Laws Of Success: 12 Laws That Lead to Mastery In Health and Nutrition

“Order and simplification are the first steps towards mastery of a subject” — Thomas Mann

Laws Of Success: 12 Laws That Lead to Mastery In Health & Nutrition

We all are striving for mastery in health and nutrition. However, what usually follows is anything but mastery. Not because there’s a lack of talent or desire. But often times due to the strategy.

Throughout the years, I’ve faced a variety of issues ranging from mild depression, body image issues, creating boundaries, and obsessive food behaviors.

Unfortunately, I let fitness become my ruler and I was its servant willing to do any and everything for results. This worshipping of fitness at all costs may bring results for a short period of time. But in the long run, isn’t something that is sustainable to living a good and healthy life.

Over the years, there have been a handful of laws that have helped me navigate the balance of integrating fitness into a busy life that also meshes with my desired lifestyle. Here are the 12 laws of success that can lead you to mastery in health and nutrition.

1. Review your “why” daily to stay motivated about your goals

It’s important to get to the core root of why you want a particular goal.

Are you doing it for someone else (kids, family, partner, etc) so you can lead by example? Is it to prove a point to yourself that you’re capable of much more than people have given you credit for? Are you doing this because you need a personal spark in your life to change the paradigms of your everyday life?

Whatever it is, search deeper than just relying on looking great naked. That’s important, but transformations take time and you need all the ammunition possible to stay consistent and motivated while pursuing your goals.

If you’re searching for deeper meaning, start with asking yourself why three times about a desire for a particular goal.

2. Never resort to deprivation nor any other extreme measures just to lose weight

I tried a 28-day liquid diet in college where I had nothing but shakes. I lost 15 pounds at the end of it (mostly water).

However, on day 29, I ate nearly 100 pieces of sushi at the buffet and then got sick over the next few days.

Besides being sick, I had a supporting cast which consisted of extreme waves of mood swings, achy joints which made me feel 79 (not 19), and a reunion with my 15 pounds as soon as I started eating whole foods again.

Besides not going on an extended liquid diet, the moral of this story is to never sacrifice your long-term health for short-term gratifications.

3. Make fitness fit into your preferred lifestyle, not the other way around

Life is meant to have rich experiences. Fitness is a key component of being able to do those things, but it doesn’t have to become your ruler.

Lifestyle first, and then find the workout routine and nutritional method that suits your personality and preferences.

4. Seek improvements in your health and fitness out of love, not out of hate

I started working out weighing 165 pounds and became an athletic and muscular 200 pounds.

I should be happy, right?

Not exactly.

The problem was my mindset never changed. I was exercising and putting on muscle at times out of hate and not feeling enough as a man—not for health or enjoyment.

You can’t hate your way to losing weight and improving your self-esteem. If you don’t address your inner world, those perceived deficiencies will still be there.

5. Make sustainability and longevity the priority when making health decisions

Make decisions about your fitness and nutrition that lead to long-term success, not just a season of success.

6. Address your 4 pillars of fitness daily (physical, mental, emotional, & spiritual)

Looking at Instagram and browsing the various magazines on newsstands and you’ll notice that the only messaging is concerning the physical aspect of ourselves.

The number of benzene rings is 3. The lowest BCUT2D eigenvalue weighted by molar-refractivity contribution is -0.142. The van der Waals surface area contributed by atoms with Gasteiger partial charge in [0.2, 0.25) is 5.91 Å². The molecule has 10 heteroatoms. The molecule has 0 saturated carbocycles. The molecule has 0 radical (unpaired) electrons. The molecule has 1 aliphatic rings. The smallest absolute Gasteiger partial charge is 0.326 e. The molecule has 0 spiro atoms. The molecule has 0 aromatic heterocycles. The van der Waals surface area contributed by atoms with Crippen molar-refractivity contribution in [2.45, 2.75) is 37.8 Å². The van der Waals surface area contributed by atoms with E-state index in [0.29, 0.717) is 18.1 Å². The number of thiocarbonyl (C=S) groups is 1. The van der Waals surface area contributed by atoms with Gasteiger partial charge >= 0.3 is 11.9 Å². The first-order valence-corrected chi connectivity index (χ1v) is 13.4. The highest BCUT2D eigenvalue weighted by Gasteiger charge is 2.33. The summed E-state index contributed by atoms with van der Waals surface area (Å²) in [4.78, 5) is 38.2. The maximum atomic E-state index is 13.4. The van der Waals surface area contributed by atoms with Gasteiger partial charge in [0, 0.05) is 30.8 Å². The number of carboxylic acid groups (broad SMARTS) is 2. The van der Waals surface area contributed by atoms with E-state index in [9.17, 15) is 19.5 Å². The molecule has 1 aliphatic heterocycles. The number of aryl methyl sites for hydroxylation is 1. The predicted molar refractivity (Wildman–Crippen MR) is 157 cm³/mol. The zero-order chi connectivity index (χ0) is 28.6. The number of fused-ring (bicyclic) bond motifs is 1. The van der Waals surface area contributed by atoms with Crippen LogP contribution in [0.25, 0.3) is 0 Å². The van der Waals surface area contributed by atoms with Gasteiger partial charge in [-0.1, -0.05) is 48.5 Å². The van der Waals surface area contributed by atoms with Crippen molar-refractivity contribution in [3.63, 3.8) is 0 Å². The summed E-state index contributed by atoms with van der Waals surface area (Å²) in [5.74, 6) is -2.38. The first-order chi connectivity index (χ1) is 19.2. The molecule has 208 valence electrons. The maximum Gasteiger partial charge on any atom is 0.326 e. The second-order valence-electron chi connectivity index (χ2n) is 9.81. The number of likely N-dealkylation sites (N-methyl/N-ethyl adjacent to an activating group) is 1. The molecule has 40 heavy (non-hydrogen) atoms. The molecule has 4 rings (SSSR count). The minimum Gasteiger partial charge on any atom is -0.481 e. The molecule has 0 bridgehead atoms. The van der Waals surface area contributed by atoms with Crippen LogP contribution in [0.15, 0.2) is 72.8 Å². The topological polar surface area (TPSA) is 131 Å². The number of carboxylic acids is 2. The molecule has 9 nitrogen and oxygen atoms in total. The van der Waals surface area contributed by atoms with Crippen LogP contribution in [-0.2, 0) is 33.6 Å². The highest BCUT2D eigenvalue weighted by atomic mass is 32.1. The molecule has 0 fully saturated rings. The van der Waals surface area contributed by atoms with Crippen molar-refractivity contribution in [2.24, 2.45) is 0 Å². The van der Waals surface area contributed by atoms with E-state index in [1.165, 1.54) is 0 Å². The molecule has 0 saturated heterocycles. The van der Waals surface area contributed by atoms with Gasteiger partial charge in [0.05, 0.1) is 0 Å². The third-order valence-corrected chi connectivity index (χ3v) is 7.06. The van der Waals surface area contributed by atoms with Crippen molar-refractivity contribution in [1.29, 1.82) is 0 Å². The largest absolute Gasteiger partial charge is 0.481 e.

mastery in health and nutrition
Be mindful of your consumption.

But, there is more to us than just a physical body.

There’s a mental, emotional, and spiritual side of fitness that needs to be accounted for our overall well-being.

Challenge your mental world by improving your brain through reading and other cognitive tasks. When it comes to your emotional fitness, assess your relationships and the environments you find yourself in. And lastly for your spiritual world, look into meditation or some type of habit that allows for a space of inner reflection.

7. Place a premium on sleep

I know, maybe you’re tired of seeing this on every health article, but it’s important.

Weight loss, productivity at work, better (and healthier) relationships along with your mood improve when you’re getting optimum amounts of sleep on a nightly basis.

Try meditating at night, cutting off electronics 60-90 minutes before bed, having an orgasm (hello Oxytocin), or reading a hardcover book to help yourself fall asleep.

8. Commit to finding a team to support you and keep you accountable

Maintaining a fitness regimen while juggling work and your personal life can become overwhelming. Therefore, it’s important to find some accountability in the form of a gym partner, someone to check in with, or an online community to hold you to a high standard.

9. Establish personal boundaries in your life so you can show up as your best version

What good are you to the world if you’re burnt out, overweight, moody, lethargic, and sleep-deprived?

Not addressing this is short-changing your potential impact on the world because the best version of you isn’t showing up.

Block out time for exercising, a quiet bath, meditating, or whatever else is needed to allow you to show up as the best version of yourself.

10. Remember that your food choices, not the specific type of diet are most important for long-term success

Paleo, Whole 30, Intermittent Fasting, Atkins, and the Ketogenic diet all work. At the basic foundation, if there’s a caloric deficit, then you’ll lose weight. If there’s a surplus, extra weight will arrive.

The key factor for nutritional mastery is making good food choices along with establishing a plan that suits your goals and specific lifestyle.

11. Recognize that consistency and commitment are more important than “tactics” & “life hacks”

It’s better to workout for 20 minutes a day than to overcommitment to 60 minutes and only workout one day per week. Set realistic goals and realize that repetition, time, and consistency are the true ingredients to long-term success.

12. Prioritize a way of eating that includes a plethora of micronutrients